SolidTrust Pay was founded on the belief that service matters. A recent poll undertaken by the National Retail Federation revealed that 87% of American shoppers experienced poor customer service within the past 30 days of recording their responses. In today’s fast-paced digital world, meaningful service has become a luxury. The personal touches that stood as hallmarks of excellent customer service for generations have slowly eroded. Right now, over 80% of us would rather resolve our own issues, often spending hours browsing through online forums and help pages, than speak to a service representative at a call centre. This statistic demonstrates how widespread poor customer service has become, and furthermore, how companies no longer place importance on providing their clients with a high standard of service.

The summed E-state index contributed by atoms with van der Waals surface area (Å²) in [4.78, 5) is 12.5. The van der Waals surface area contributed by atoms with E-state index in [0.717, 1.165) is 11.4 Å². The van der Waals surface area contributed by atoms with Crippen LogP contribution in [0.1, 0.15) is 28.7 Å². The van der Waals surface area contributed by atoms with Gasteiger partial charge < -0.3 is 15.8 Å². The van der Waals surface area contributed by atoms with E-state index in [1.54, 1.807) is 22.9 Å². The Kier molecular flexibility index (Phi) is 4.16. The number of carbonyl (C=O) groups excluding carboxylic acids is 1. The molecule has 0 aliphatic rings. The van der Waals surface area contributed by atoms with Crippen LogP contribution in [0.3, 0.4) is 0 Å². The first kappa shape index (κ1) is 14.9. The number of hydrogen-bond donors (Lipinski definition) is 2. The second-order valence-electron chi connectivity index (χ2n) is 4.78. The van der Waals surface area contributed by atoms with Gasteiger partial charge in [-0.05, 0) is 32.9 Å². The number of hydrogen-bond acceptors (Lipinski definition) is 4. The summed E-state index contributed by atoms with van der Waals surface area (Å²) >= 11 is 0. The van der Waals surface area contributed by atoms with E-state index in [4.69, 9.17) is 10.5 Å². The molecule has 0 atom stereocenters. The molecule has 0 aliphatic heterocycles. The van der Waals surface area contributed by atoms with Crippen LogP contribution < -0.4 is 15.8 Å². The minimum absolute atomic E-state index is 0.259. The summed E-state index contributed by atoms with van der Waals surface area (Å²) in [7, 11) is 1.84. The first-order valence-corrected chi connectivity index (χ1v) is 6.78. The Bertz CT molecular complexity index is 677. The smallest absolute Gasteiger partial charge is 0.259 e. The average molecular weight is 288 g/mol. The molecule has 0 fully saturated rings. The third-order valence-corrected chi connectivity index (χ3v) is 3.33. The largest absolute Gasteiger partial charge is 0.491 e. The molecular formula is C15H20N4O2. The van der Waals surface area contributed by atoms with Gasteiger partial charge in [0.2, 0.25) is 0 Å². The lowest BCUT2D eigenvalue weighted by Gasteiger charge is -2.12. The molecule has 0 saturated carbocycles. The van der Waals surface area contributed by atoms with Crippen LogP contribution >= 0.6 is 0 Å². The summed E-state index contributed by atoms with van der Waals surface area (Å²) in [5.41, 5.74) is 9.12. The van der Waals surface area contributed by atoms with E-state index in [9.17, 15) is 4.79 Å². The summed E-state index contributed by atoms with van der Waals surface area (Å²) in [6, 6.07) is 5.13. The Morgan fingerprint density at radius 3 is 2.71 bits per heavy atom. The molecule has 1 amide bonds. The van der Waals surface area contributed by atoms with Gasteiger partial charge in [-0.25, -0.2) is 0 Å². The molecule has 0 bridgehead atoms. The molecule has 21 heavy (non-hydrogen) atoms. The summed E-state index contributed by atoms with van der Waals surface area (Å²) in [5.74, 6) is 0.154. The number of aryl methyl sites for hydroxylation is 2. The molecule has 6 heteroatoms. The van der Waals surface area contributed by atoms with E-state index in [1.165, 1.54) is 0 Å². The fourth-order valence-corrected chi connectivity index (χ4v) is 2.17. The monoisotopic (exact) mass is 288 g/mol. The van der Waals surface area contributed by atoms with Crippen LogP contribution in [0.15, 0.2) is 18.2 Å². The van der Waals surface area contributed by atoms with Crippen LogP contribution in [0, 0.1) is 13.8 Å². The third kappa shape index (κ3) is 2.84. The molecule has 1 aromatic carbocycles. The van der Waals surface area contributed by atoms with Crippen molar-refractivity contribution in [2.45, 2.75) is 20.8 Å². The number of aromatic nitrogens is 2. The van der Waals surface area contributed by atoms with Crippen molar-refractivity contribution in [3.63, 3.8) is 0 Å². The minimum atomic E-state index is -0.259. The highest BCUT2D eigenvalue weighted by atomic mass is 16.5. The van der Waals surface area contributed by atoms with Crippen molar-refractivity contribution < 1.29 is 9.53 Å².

At SolidTrust Pay, we believe that friendly and helpful support should never be more than a click or phone call away. During business hours, you can chat in real time with one of our LiveChat agents. Every agent receives extensive support training and continued mentoring throughout their tenure with us. In addition, our dedicated business account representatives ensure that merchant problems are promptly resolved, preventing unnecessary payment processing delays. For members located in difficult time zones or who need assistance after business hours, our convenient support ticket service is available 24 hours a day, 7 days a week. Simply leave us a ticket at your convenience, and in most cases, we’ll respond to you within 24 hours. When you contact us, you will always be treated with respect, listened to and attended to. When you need us, we’re here!